Going the Extra Mile

July 12th, 2011 by

When I was working at Rogers Wireless they would host a “Presidents Club” for all the top sales people; this would typically be a first class trip to a resort. I attended a few of these events and I was speaking to several sales people and I started to hear stories about people who won Club 6, 7, 8 years in a row. Making Presidents Club was not an easy task; typically a sales rep needs to be 150% of plan and I have recently read quotes that only 50% of the sales reps make quota.

In the 3rd video of the 17 Master Principles of Success, Napoleon Hill discusses the concept of “Going the Extra Mile” in order to be successful. Napoleon Hill uses the acronym QQMA to explain what is required to go the extra mile:

Quality – Deliver a quality of service that is better than expected.
Quantity – Deliver more service than is expected.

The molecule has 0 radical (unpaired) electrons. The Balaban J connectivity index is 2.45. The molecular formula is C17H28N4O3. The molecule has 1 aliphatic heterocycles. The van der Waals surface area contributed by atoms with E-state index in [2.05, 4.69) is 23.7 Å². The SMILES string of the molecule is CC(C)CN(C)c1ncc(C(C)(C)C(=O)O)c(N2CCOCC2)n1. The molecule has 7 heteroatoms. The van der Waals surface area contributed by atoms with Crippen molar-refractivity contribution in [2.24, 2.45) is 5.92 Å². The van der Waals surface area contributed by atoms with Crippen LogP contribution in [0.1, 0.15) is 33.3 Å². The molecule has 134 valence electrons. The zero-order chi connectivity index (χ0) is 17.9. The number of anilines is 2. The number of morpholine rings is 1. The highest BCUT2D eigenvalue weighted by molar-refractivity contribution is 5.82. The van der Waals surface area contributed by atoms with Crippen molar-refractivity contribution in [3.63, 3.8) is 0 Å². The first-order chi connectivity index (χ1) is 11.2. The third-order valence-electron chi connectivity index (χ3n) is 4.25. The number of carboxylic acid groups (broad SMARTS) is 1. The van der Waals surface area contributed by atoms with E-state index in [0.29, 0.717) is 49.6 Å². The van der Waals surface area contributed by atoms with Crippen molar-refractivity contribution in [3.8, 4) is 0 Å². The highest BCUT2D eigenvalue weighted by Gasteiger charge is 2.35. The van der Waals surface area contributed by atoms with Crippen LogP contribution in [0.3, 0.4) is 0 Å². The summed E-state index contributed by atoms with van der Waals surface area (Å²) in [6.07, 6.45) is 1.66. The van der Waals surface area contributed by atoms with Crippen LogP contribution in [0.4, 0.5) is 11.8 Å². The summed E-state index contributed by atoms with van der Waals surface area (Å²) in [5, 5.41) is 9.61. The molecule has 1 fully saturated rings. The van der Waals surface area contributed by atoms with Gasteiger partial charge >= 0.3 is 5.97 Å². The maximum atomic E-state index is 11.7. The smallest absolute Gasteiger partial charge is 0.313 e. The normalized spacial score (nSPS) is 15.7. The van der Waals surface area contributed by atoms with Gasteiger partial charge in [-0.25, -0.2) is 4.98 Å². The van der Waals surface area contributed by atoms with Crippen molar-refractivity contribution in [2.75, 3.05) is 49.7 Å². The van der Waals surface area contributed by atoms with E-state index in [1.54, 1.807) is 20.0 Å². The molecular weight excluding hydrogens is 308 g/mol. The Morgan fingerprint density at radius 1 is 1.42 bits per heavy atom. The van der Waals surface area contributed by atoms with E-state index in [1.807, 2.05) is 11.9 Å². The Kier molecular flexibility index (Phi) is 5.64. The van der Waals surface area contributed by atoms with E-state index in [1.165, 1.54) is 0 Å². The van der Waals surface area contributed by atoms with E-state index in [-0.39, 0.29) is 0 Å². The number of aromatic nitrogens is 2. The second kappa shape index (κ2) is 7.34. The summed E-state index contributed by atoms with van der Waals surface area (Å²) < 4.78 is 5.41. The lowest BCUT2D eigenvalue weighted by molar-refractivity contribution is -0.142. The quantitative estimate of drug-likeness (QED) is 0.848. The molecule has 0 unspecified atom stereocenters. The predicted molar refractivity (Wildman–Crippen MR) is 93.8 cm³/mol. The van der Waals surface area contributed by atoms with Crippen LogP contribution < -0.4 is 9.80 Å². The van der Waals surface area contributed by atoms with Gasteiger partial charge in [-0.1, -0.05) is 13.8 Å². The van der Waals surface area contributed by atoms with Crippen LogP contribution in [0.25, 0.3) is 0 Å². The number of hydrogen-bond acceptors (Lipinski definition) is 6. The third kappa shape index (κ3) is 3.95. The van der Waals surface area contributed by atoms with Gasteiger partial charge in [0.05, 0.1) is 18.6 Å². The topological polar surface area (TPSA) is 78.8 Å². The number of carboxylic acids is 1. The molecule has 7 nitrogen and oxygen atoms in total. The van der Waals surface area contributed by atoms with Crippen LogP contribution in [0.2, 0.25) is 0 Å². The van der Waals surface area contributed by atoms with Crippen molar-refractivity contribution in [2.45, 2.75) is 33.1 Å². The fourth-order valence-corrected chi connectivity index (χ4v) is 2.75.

Mental Attitude – Deliver the quality and quantity of service with a positive mental attitude.

He also makes reference to the “The Law of Increasing Return” – the concept is if you can consistently increase the quality and quantity of service with a positive mental outlook over a long period of time, you will widen the gap of success on your competitors. It was evident to me after meeting the winners of the Rogers President Club that these individuals believed in going the extra mile for their company and customers and they did this year after year which resulted is creating an environment of increasing return.

We are in the grip of one of the worst recessions of all time; as a result companies have had to reduce sales staff and marketing budgets. As a result of the recession we have created a culture that is no longer about going the extra mile, it is about cutting corners and doing less for more. Sales and marketing organizations have an opportunity in today’s market to benefit from the “The Law of Increasing Return” if they are willing to change from the “less for more” attitude and create a culture based on “going the extra mile”. When dealing with a customer we need to ask “did I exceed the customer’s expectations”, if the answer is “NO” find out why and remove these barriers to creating “the extra mile” culture within your organization.

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